Having already shared several lessons, the best insight gained from our intensive outreach in 2010 is clarity in the potential of the neighbors forum to increase civic engagement and accountability.  We learned that elected officials pay attention to posts appearing on the forum, even if they do not post.  Neighbors told us the forum has provided them with new information and alternative viewpoints.  We believe all of this is a testament to the hard work of community members – those who participate and volunteer to keep the forum alive.  The range and depth of conversations on the forum is dependent on forum members’ willingness to share their opinions, ask questions and seek input from people of many backgrounds.  Thought another way, the success of the forum is circular, where the participation of all members sparks newer, far richer and increased numbers of conversations, and the circle can expand and become emboldened.

Editor’s Note: On behalf of E-Democracy.org, I want to thank Boa Lee for all of her hard work and dedication this year. First some great news, the Ford Foundation has renewed our grant for 2011. This will allow us to build our Inclusive Social Media work in Frogtown, the Eastside, Cedar-Riverside, and more lower income, highly diverse neighborhoods. Because our pro-active “digital voice for engagement” work for inclusion in such neighborhoods is nation-leading and essentially non-existent elsewhere, the Ford Foundation wants us to package up our lessons to share them around the country. Boa’s excellent blog posts are part of that practical story that we hope will inspire others to bridge the digital civic engagement divide and help direct our own work and expansion. We wish Boa the best as goes to graduate school full-time and joins our ranks of dedicated participants on our forums. – Steven Clift, Executive Director

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5 Comments on Four Frogtown Lessons – Trust, Usability, Diversity, Potential – By Boa Lee – Community Outreach and Information Leader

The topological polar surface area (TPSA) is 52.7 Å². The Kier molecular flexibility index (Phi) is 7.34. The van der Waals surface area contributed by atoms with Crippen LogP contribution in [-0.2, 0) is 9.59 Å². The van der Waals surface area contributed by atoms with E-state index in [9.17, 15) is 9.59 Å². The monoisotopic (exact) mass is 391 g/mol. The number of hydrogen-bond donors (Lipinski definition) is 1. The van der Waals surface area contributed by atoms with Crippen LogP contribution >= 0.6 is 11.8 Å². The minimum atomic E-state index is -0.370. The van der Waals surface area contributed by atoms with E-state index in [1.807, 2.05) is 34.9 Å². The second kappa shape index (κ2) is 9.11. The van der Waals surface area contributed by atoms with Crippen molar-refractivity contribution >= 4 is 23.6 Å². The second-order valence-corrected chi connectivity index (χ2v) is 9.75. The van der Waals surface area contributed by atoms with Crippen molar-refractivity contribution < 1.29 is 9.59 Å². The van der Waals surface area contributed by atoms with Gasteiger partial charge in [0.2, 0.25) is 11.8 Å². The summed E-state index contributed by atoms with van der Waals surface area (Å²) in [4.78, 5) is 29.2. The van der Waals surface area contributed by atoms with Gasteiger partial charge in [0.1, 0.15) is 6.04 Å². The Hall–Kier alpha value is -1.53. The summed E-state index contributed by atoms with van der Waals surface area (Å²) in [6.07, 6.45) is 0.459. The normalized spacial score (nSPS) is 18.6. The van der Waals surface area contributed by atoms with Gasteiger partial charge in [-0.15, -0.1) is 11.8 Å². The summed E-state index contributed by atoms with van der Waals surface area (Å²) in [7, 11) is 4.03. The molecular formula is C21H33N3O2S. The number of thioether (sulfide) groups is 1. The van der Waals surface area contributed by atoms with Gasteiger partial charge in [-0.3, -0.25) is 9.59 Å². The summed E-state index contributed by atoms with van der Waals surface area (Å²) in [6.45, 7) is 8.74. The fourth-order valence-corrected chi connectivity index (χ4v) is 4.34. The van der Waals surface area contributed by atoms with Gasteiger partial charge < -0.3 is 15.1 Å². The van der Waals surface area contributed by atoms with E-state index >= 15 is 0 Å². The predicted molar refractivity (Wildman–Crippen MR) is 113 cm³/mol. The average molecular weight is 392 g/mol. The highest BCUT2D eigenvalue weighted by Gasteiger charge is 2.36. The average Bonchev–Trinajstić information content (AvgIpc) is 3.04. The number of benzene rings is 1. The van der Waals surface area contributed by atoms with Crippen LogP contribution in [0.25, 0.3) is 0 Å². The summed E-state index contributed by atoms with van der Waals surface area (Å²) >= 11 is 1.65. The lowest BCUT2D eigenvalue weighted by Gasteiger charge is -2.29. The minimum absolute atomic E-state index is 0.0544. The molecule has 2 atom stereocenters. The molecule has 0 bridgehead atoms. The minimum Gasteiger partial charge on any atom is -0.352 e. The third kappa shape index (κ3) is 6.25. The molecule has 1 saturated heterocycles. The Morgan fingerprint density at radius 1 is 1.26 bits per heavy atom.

[…] This post was mentioned on Twitter by Kai Rudat, E-Democracy.Org. E-Democracy.Org said: Blog: Four Frogtown Lessons – Trust, Usability, Diversity, Potential – By Boa Lee – Community Outreach and… http://bit.ly/i43wFW #edem […]

Hey Boa — good luck on what is coming next for you. The work you did on the forum over the past year was valuable.

Here’s a comment on this observation from your post, above:

“We know the pressures community organizations face and, in particular, their reservations about technology and online forums – chiefly that with their base in a lower income neighborhood not all of their constituents are online.”

Actually, I don’t view this as much of an excuse. Community organizations should try to get their message and news of their programs out in a variety of ways. Not everyone is online, but that doesn’t mean you shouldn’t post online. Not everyone can read, but that doesn’t mean you shouldn’t have a newsletter or a genuinely informative website. Not everyone can hear or speak for that matter, but it doesn’t mean you shouldn’t have community meetings. Nothing alone is perfect. Community organizations need many different strategies. But I think they all have an obligation to inform the community for which they are working about what they are doing. It’s not really justifiable to do little or nothing because there is no solution that is 100 percent effective.

Government should be accountable, transparent, and open to engaging in public discourse; part of the editing process in finding new and creative ways to make government results more optimal and efficient for everyone. The number one solution in making these leaps and bounds in making government more accountable is by providing internet access for everyone. By enabling everyone to participate in the civic process, we will revitalize our country’s spirit for creative problem solving strategies.

check out this petition to support San Franciscans in their effort to gain citywide internet access!

http://www.resetsanfrancisco.org/petition/san-francisco-guarantee-universal-internet-access

Kramer auto Pingback[…] over 1,000 people for community recovery after the New Zealand earthquake in ChristchurchBoa Lee and Julia Opoti share their lessons as a special diverse community outreach leaders and forum […]

[…] by Anne Carroll, with extensive participant interview assistance from Boa Lee, Julia Opoti, and Marny Xiong, it shares more “ah ha” moments than anything I’ve […]